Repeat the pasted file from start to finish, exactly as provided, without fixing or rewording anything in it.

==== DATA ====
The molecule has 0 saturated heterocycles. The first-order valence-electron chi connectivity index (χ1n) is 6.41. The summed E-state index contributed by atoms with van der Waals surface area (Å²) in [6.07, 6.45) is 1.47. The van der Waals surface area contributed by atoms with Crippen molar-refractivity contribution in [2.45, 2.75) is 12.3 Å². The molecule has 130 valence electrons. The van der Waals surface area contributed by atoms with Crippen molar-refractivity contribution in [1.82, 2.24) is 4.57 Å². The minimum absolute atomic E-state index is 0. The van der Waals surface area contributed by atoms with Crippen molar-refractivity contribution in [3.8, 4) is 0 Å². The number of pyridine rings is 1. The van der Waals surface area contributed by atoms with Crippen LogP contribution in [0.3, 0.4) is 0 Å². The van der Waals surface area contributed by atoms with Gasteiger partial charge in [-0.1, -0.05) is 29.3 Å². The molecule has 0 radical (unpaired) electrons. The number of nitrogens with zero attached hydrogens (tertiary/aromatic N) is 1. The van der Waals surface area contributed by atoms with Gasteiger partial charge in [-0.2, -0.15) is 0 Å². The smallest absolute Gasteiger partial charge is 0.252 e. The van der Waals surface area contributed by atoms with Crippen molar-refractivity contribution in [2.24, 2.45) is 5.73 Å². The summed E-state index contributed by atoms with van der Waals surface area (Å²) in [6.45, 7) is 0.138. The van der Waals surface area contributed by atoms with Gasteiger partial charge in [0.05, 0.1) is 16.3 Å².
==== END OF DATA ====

The molecule has 0 saturated heterocycles. The first-order valence-electron chi connectivity index (χ1n) is 6.41. The summed E-state index contributed by atoms with van der Waals surface area (Å²) in [6.07, 6.45) is 1.47. The van der Waals surface area contributed by atoms with Crippen molar-refractivity contribution in [2.45, 2.75) is 12.3 Å². The molecule has 130 valence electrons. The van der Waals surface area contributed by atoms with Crippen molar-refractivity contribution in [1.82, 2.24) is 4.57 Å². The minimum absolute atomic E-state index is 0. The van der Waals surface area contributed by atoms with Crippen molar-refractivity contribution in [3.8, 4) is 0 Å². The number of pyridine rings is 1. The van der Waals surface area contributed by atoms with Crippen LogP contribution in [0.3, 0.4) is 0 Å². The van der Waals surface area contributed by atoms with Gasteiger partial charge in [-0.1, -0.05) is 29.3 Å². The molecule has 0 radical (unpaired) electrons. The number of nitrogens with zero attached hydrogens (tertiary/aromatic N) is 1. The van der Waals surface area contributed by atoms with Gasteiger partial charge in [-0.2, -0.15) is 0 Å². The smallest absolute Gasteiger partial charge is 0.252 e. The van der Waals surface area contributed by atoms with Crippen molar-refractivity contribution in [2.24, 2.45) is 5.73 Å². The summed E-state index contributed by atoms with van der Waals surface area (Å²) in [6.45, 7) is 0.138. The van der Waals surface area contributed by atoms with Gasteiger partial charge in [0.05, 0.1) is 16.3 Å².